Everyone present commented on the groundbreaking changes that the U.S. military is making in combating trafficking. Many other militaries around the world have only laughed at such changes; U.N. Peacekeepers have been at the heart of trafficking and prostitution scandals for a few years with little change made due to bureaucracy. Congressman Smith asked directly for help form the Pentagon in encouraging other militaries to take a stronger stance against prostitution and the natural byproduct, human trafficking.
Congresswoman Davis (California) asked hard questions about the new training modules for military personnel. As of now, Ms. McGinn reported, only troops preparing to deploy are receiving training in anti-trafficking/anti-prostitution sensitivity. Considering the problems within this country and that Mexico is a Tier 2 (watch list) country in the State Department's 2006 Trafficking In Persons Report, Congresswoman Davis pushed for a shorter time line in implementing training for all troops.
All Representatives at the hearing congratulated the Defense Department for their strides in stopping modern-day slavery. There is no doubt that our military is years ahead of most of the rest of the world, but there are still many holes to patch. Reporting mechanisms are not in place and, despite the sincere new laws, there seems to be a hesitation to aggressively prosecute under them.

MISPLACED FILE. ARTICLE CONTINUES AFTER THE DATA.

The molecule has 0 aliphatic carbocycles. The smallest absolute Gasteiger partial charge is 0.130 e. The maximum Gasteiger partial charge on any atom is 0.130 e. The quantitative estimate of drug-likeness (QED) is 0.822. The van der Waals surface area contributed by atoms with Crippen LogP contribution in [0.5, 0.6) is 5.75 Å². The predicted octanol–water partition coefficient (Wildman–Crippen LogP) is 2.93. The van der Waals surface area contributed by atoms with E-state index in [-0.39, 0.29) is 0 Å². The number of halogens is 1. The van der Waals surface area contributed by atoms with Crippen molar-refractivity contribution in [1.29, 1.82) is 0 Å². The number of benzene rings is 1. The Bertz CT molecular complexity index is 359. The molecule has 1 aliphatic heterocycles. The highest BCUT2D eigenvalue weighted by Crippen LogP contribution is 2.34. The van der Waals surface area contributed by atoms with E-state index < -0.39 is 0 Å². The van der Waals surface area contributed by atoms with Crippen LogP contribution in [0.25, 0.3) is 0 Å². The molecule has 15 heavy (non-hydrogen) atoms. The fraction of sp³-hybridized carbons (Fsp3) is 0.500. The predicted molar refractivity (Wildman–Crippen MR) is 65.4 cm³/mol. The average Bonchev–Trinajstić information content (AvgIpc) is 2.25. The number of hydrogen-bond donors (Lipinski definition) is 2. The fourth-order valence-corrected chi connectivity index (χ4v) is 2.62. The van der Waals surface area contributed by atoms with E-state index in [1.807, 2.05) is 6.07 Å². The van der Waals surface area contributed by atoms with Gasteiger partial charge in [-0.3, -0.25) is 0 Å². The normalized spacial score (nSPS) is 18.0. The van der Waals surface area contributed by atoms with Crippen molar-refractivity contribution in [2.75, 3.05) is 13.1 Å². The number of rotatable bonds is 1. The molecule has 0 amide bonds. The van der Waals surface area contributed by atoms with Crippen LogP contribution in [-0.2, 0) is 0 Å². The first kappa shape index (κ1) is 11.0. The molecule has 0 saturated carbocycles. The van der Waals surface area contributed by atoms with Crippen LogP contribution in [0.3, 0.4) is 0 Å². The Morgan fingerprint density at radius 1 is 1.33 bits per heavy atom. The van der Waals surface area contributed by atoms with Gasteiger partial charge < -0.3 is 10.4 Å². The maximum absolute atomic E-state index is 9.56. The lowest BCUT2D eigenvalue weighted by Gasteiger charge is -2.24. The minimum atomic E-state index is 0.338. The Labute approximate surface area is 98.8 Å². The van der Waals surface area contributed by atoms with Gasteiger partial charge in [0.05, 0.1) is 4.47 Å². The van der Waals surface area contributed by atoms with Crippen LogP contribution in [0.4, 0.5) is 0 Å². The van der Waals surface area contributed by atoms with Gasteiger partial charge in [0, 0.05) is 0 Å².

Tuesday, June 20, 2006

World Refugee Day

Today, June 20, is World Refugee Day. The United Nation (UN) reports that many countries and regions have been holding their own Refugee Days, in some cases, lasting for weeks. The African Refugee Day, one of the most prominent and widespread, is celebrated on June 20. As an expression if solidarity with Africa, the UN General Assembly adopted a resolution relating to refugees in Africa and was decided then, that “from 2001, June 20 would be celebrated as World Refugee Day.”

Jeff Koinange, CNN Senior Africa Correspondent, who has spent years covering events from Africa, gave his reflections on working with refugees in Africa. Mr. Koinange shared the story of a Liberian refugee named Marcus Sawyer who was “once a wealthy attorney in Monrovia,” and “owned holiday homes in South Africa, an apartment in the south of France, and real estate in Dubai.” Mr. Koinange described the day when Mr. Sawyer lost his wealth: “One day rebels invaded the capital and Sawyer, his family and thousands of Liberians were forced to flee and seek refuge in the city’s soccer stadium. Suddenly it was home to more than 50,000 internally displaced people and would be Sawyer’s new residence for the next six months.” Mr. Koinange said that the last time he saw Mr. Sawyer, “he had become a shell of his old self—dejected, depressed and despondent.”